Leading newspaper columnist Samir Kassir killed in Beirut car bombing
"We are in a complete state of shock after Samir Kassir's cowardly murder," Ménard said. "We have lost a friend, and press freedom has lost a passionate defender. We share his family's grief and anger, and we extend our heartfelt sympathy to the entire staff of 'An-Nahar'."
"The French authorities and the UN commission investigating the assassination of Rafik Hariri should pay particular attention to this new act of terrorism. Those responsible for the murder, which targeted a great journalist, must be identified, arrested and punished. We promise to remain mobilised until justice has been done," Ménard added.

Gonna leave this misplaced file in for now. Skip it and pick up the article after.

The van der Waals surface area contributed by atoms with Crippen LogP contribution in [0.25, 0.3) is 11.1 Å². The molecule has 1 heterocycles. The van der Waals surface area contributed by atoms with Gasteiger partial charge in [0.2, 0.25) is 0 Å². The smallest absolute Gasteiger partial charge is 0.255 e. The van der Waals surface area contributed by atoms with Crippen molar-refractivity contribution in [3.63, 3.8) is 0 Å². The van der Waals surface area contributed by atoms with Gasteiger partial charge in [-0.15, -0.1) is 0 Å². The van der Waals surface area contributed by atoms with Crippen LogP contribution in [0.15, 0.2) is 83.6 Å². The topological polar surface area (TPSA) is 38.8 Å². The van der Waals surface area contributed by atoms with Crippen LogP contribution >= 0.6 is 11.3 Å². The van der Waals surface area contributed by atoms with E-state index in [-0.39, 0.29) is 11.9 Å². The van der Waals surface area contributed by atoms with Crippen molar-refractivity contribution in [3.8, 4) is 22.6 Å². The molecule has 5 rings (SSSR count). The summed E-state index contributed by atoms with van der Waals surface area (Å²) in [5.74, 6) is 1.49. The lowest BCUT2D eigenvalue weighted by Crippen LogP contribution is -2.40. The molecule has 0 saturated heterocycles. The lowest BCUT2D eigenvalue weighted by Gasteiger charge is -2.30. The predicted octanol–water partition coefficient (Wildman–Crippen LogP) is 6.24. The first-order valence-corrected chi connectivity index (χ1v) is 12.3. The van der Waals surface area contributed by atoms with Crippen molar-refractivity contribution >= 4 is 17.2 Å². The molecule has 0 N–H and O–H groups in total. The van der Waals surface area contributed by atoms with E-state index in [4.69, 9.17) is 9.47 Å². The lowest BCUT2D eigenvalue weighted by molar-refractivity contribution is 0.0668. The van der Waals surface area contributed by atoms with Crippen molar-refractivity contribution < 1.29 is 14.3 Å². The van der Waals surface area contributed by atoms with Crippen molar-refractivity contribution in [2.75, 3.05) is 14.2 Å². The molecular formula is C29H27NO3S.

Kassir was killed when his white Alfa Romeo car exploded at 10:45 a.m. (local time) in the Christian neighbourhood of Achrafieh. A woman whose identity was not immediately known was injured by the blast.
Lebanese army soldiers rushed to the scene of the bombing. The prime minister and the French ambassador also went to the scene.
A writer and historian with both French and Lebanese citizenship, the 45-year-old Kassir had been writing columns for the past 10 years for "An-Nahar" ("The Day" in Arabic), a moderate daily with a circulation of 55,000.
Well-known for his anti-Syrian positions and his criticism of the "Lebanese police state," he had been harassed and threatened for years. He was also an active participant in the anti-Syrian protests in spring 2005.